Mission Girls and the site of the planned development. Photo by Lola M. Chavez

The majority of the 30 neighbors or so who attended a meeting Thursday night for a new five-story affordable housing development on 24th Street seemed supportive. A handful, however, made it clear that they hate it.

“As many units and as many people as you can house in this — I would support,” said Iris Biblowitz, a local resident.

The project, located at the corner of 24th and Harrison streets in the Mission Girls building, would be reserved for low-income seniors.

Added Annabelle Bolanos, another local resident: “Land in San Francisco is a luxury, so whenever we can build housing we should.”

But some said the 55-foot tall project would create wind tunnels, exacerbate parking, and cast too much shadow. From their point of view, it was out of context for the low-lying commercial corridor.

“If this thing goes up and totally wipes out my sun, it is going to destroy my life,” said Beth, a neighbor of the planned housing project on 24th Street.

Beth, who did not give a last name, was one of several local residents who railed against the project.

“It’ll take away sunlight and create vortex winds,” said another neighborhood.

Still, the majority of those attending came out to defend the “Casa de la Misión” project saying squeezing more tenants into the property justified the height.

The development is being spearheaded by Mission Neighborhoods Center, a neighborhood non-profit that owns the land and currently runs Mission Girls from there. That education program would be relocated somewhere on 24th Street during construction, said Sam Ruiz, the executive director of the non-profit.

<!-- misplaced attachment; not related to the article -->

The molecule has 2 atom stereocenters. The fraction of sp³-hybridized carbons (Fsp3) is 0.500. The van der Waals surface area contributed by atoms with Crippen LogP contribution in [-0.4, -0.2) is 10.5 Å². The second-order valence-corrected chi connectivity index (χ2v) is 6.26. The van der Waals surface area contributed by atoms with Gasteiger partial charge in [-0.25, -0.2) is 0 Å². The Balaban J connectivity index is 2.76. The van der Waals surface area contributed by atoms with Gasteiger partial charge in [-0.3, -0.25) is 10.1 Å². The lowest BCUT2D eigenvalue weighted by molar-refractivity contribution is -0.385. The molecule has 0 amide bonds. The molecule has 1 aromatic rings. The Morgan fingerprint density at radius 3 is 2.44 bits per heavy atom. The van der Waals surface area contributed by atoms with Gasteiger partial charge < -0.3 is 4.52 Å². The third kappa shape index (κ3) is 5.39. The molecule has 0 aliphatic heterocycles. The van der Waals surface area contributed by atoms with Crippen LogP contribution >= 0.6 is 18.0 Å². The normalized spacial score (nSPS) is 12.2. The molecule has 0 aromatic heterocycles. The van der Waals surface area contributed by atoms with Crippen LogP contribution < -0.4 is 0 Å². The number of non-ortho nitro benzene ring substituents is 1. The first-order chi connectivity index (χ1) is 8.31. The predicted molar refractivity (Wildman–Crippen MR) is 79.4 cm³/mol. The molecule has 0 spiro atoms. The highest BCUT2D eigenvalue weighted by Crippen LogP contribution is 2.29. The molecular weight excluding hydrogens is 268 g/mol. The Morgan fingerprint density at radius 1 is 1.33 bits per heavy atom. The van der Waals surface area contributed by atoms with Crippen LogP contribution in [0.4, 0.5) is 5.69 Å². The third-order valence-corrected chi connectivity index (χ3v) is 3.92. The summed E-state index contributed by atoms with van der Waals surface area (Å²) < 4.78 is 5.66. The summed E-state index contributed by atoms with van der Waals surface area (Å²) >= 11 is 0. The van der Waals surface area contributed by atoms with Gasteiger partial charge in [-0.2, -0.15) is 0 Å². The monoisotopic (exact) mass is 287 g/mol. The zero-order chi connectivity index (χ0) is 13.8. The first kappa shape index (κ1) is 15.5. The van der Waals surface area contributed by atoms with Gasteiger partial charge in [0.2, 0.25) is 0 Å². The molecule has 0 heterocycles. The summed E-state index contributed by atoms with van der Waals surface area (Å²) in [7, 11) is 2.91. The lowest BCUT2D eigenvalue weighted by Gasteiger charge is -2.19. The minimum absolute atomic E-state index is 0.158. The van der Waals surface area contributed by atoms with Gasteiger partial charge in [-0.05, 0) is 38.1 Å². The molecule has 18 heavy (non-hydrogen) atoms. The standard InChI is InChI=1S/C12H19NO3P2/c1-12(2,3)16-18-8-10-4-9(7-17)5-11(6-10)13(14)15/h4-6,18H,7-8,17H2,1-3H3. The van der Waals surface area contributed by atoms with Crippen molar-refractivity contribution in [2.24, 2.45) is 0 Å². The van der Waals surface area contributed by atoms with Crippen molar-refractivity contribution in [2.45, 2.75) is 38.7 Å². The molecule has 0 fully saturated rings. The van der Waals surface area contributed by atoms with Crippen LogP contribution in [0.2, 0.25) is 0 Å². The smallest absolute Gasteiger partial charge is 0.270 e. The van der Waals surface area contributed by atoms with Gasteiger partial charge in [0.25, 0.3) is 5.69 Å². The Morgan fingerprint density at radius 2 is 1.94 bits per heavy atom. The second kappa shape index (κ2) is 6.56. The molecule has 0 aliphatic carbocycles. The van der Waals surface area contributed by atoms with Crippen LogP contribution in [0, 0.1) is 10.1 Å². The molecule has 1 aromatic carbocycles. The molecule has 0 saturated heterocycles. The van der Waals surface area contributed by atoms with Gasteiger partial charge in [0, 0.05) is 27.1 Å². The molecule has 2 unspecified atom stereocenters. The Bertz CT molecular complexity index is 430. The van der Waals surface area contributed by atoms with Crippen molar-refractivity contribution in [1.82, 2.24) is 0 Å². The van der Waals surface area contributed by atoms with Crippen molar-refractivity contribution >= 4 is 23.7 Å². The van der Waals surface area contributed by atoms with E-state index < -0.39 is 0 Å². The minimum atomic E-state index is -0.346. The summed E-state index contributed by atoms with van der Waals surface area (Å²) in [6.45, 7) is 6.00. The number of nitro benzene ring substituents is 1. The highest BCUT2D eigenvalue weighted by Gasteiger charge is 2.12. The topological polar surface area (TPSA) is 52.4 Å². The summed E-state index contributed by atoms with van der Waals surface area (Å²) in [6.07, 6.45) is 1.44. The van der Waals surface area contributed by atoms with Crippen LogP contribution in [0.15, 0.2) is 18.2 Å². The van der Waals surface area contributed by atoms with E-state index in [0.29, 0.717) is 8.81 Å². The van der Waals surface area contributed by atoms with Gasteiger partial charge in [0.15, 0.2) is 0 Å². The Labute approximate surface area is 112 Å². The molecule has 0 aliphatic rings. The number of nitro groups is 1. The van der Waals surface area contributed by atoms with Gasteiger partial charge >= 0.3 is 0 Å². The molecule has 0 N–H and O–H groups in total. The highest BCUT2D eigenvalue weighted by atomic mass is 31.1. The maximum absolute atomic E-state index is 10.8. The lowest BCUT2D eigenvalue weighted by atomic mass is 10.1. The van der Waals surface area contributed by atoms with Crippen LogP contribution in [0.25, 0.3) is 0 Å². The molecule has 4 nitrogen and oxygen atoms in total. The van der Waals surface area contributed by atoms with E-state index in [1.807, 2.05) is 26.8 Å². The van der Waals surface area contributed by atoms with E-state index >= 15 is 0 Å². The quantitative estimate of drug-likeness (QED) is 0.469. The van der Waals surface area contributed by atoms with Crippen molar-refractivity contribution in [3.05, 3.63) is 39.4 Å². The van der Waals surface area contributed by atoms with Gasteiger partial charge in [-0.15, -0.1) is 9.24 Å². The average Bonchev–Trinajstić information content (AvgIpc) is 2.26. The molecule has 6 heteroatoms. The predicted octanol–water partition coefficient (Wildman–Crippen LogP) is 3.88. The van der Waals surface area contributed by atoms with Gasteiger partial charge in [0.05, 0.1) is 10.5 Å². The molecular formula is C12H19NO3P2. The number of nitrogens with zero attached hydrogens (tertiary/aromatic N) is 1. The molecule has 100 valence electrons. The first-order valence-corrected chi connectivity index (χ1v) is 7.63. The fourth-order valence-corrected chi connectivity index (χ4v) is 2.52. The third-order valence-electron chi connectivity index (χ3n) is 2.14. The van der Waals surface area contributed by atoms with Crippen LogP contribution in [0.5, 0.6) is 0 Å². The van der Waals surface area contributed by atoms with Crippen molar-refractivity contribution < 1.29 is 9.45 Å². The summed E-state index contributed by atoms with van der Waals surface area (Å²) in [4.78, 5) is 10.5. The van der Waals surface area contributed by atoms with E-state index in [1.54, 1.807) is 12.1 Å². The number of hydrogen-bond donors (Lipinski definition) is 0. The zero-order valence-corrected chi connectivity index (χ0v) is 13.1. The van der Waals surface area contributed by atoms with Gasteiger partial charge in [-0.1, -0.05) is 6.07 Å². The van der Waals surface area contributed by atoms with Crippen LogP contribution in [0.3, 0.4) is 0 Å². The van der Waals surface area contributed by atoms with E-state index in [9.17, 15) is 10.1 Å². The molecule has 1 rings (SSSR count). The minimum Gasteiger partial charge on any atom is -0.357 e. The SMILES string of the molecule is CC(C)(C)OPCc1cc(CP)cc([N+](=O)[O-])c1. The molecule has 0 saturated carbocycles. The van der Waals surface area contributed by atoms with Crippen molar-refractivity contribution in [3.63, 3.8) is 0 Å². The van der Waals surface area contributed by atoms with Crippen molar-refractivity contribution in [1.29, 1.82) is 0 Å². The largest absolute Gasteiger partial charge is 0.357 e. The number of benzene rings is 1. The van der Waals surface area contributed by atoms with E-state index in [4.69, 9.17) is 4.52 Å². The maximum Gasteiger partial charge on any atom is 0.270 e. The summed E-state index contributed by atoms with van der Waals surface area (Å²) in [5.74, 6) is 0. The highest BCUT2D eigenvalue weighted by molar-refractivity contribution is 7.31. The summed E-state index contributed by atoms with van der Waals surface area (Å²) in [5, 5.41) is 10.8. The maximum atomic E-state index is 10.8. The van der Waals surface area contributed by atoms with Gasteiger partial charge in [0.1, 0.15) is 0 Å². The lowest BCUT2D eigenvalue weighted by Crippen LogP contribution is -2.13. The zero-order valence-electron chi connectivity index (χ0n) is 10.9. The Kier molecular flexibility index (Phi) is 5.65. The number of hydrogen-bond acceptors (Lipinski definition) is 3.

Mission Neighborhoods Center, which held the pre-development meeting at the site of the project at 3007 24th St., picked the California-based non-profit housing developer Mercy Housing to construct and manage the affordable housing.

The project would contain some 40 studio units reserved for formerly homeless seniors likely making less than 30 percent of area median income or $22,600 for a single-person household. It would also have a ground-floor space for retail or non-profit use.

“As more of our seniors become victims of displacement, it hurts,” said Ruiz. “There is a need for affordable housing for seniors in our community, and it’s our responsibility to use whatever community assets we can.”

Some hoped that Mission District seniors would have preferential access to the units.

“Are you willing to consider and legally able to give preference to people that have been displaced out of this neighborhood by gentrification?” said Brooke Oliver, the founder and managing attorney of 50 Balmy Law, a law firm around the corner from the planned project.

“We would love to do that,” said Barbara Gualco, a director of real estate development in San Francisco for Mercy Housing. Gualco said that while San Francisco has a law that reserves 40 percent of the units in fully affordable housing projects for local residents, that law is current being challenged by the federal government.